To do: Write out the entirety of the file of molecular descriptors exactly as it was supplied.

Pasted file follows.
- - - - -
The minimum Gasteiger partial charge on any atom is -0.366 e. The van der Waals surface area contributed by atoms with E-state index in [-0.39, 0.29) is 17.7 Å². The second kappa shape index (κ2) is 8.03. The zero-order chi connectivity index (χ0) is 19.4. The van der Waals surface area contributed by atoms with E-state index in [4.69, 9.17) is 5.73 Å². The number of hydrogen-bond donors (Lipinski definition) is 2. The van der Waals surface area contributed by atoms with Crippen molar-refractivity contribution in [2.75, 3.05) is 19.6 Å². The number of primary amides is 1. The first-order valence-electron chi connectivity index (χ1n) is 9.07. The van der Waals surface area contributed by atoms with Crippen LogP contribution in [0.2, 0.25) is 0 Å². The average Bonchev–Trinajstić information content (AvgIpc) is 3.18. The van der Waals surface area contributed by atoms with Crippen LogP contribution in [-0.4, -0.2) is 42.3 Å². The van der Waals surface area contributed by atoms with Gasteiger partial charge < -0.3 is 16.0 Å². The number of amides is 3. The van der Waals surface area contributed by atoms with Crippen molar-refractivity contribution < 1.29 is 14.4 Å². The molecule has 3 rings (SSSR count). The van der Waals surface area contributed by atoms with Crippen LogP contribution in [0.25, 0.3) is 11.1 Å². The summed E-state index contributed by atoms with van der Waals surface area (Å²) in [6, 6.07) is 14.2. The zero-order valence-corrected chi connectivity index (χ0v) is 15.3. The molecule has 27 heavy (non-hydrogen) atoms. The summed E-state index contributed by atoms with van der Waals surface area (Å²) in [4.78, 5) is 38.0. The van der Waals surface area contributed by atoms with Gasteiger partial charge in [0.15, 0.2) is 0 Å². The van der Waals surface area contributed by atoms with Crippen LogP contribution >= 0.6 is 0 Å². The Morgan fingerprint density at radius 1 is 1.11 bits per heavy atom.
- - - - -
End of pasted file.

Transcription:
The minimum Gasteiger partial charge on any atom is -0.366 e. The van der Waals surface area contributed by atoms with E-state index in [-0.39, 0.29) is 17.7 Å². The second kappa shape index (κ2) is 8.03. The zero-order chi connectivity index (χ0) is 19.4. The van der Waals surface area contributed by atoms with E-state index in [4.69, 9.17) is 5.73 Å². The number of hydrogen-bond donors (Lipinski definition) is 2. The van der Waals surface area contributed by atoms with Crippen molar-refractivity contribution in [2.75, 3.05) is 19.6 Å². The number of primary amides is 1. The first-order valence-electron chi connectivity index (χ1n) is 9.07. The van der Waals surface area contributed by atoms with Crippen LogP contribution in [0.2, 0.25) is 0 Å². The average Bonchev–Trinajstić information content (AvgIpc) is 3.18. The van der Waals surface area contributed by atoms with Crippen LogP contribution in [-0.4, -0.2) is 42.3 Å². The van der Waals surface area contributed by atoms with Gasteiger partial charge < -0.3 is 16.0 Å². The number of amides is 3. The van der Waals surface area contributed by atoms with Crippen molar-refractivity contribution < 1.29 is 14.4 Å². The molecule has 3 rings (SSSR count). The van der Waals surface area contributed by atoms with Crippen LogP contribution in [0.25, 0.3) is 11.1 Å². The summed E-state index contributed by atoms with van der Waals surface area (Å²) in [6, 6.07) is 14.2. The zero-order valence-corrected chi connectivity index (χ0v) is 15.3. The molecule has 27 heavy (non-hydrogen) atoms. The summed E-state index contributed by atoms with van der Waals surface area (Å²) in [4.78, 5) is 38.0. The van der Waals surface area contributed by atoms with Gasteiger partial charge in [0.15, 0.2) is 0 Å². The van der Waals surface area contributed by atoms with Crippen LogP contribution >= 0.6 is 0 Å². The Morgan fingerprint density at radius 1 is 1.11 bits per heavy atom.